In Building Poems, Ceylan Öztrük presents a new body of work which finds a flexible physical form of a multitude of layers and confrontations. The work is a continuation as well as shift away from a previous project, which came to existence through various iterations, in which Öztrük re-produced prehistoric Venus figurines as dildos. For this body of work, she now presents non-erected forms, which are non-penetrable pleasure sculptures. The non-erected, soft forms mirror the interior of the exhibition space, several of them are imprints of details in the walls. All of these sculptures are usable, made of medical silicone and are activated in the hand of the user.
Through the use of pole railings, Öztrük extends the theme of hand gestures proposed through architectural tools: holding, grasping, touching.
In many ways, the hand with its figurative and sensory significance as a body limb becomes a gateway to past and future, in the moment of touch between the hand and the artefact whose concept has travelled through time and space. Öztrük applies this status to the prehistoric Venus figurine present in Building Poems, but never visible as a whole. She assigns the Venus as a common point between different temporalities and re-narrates her position from a much broader approach to grasping time, a concept of time that is rooted in Quantum Theory. The hand assumes the role of the erected body part and moves away from heteronormative approaches to self-pleasure.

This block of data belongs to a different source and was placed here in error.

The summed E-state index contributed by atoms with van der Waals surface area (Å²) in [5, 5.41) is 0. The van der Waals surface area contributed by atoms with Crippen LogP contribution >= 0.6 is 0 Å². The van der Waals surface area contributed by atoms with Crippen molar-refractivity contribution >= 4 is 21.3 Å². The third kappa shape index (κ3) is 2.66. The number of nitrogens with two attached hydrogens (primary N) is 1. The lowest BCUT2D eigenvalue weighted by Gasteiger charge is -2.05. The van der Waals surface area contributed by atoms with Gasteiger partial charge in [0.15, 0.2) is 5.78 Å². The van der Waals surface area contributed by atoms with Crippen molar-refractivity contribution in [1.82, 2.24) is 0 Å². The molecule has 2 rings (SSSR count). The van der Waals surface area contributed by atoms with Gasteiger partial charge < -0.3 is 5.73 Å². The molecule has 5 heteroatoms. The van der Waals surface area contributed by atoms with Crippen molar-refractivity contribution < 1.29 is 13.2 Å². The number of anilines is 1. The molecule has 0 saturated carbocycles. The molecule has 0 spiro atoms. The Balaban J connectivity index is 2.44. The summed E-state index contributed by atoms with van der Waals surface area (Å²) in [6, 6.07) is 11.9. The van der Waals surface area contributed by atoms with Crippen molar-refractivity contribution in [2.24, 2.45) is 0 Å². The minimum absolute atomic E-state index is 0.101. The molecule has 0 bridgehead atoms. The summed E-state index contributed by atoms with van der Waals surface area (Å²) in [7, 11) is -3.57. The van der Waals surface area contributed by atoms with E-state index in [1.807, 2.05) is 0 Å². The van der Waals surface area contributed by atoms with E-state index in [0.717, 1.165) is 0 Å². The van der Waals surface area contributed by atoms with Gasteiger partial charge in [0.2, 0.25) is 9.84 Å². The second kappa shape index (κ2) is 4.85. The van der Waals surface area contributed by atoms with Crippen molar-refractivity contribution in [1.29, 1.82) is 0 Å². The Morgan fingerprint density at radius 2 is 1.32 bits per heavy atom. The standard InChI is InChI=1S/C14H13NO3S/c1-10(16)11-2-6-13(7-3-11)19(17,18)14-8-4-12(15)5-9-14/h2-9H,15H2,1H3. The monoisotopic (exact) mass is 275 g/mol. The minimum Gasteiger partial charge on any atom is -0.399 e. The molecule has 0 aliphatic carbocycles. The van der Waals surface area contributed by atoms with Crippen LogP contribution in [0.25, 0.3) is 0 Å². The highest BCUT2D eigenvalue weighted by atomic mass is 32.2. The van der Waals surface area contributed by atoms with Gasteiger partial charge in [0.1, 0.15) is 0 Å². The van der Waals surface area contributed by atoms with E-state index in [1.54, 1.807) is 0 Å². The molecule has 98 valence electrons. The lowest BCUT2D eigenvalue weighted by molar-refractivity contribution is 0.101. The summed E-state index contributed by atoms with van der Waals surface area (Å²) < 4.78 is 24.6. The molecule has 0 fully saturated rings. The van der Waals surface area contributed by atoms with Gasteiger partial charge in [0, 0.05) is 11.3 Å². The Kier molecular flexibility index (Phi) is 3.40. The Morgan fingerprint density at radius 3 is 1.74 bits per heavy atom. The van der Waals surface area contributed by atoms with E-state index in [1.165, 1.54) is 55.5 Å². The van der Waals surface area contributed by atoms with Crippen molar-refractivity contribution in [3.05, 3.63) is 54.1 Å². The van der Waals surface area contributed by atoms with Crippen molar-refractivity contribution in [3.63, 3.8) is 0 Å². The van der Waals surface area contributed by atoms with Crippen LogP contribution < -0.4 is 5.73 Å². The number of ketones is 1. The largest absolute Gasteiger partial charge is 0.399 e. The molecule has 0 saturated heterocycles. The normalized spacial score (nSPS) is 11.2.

The bending of the solid concepts such as time and elements, which is to say the dissolution of the linear aspect of time and interference with the solid structure of the exhibition space, allow the pleasure sculptures to open more probabilities in the non-heteronormative, as they are withstanding deterministic vindications. They invite to be played with, and in such ask the viewer to re-evaluate their relationship with the space as it becomes an active counterpart.
The structures used to display these objects, Öztrük uses pole railings which she previously used as sex poles in her domestic space, allowing to pull and hold on to, merging the hard, potent attitude of the space with (self-) pleasure and flexibility. The manifest an occupation of the space, which blurs the lines between exhibition, public space and domestic, private sphere.
The theme of non-linearity and bending of assumed solids reflects not only in the pleasure sculptures themselves, but also in the multitude of layers and references, thought processes, and new approach that Öztrük takes in her artistic practice. It demands an equally non-linear and multilayered confrontation of which this text can only be a fraction of.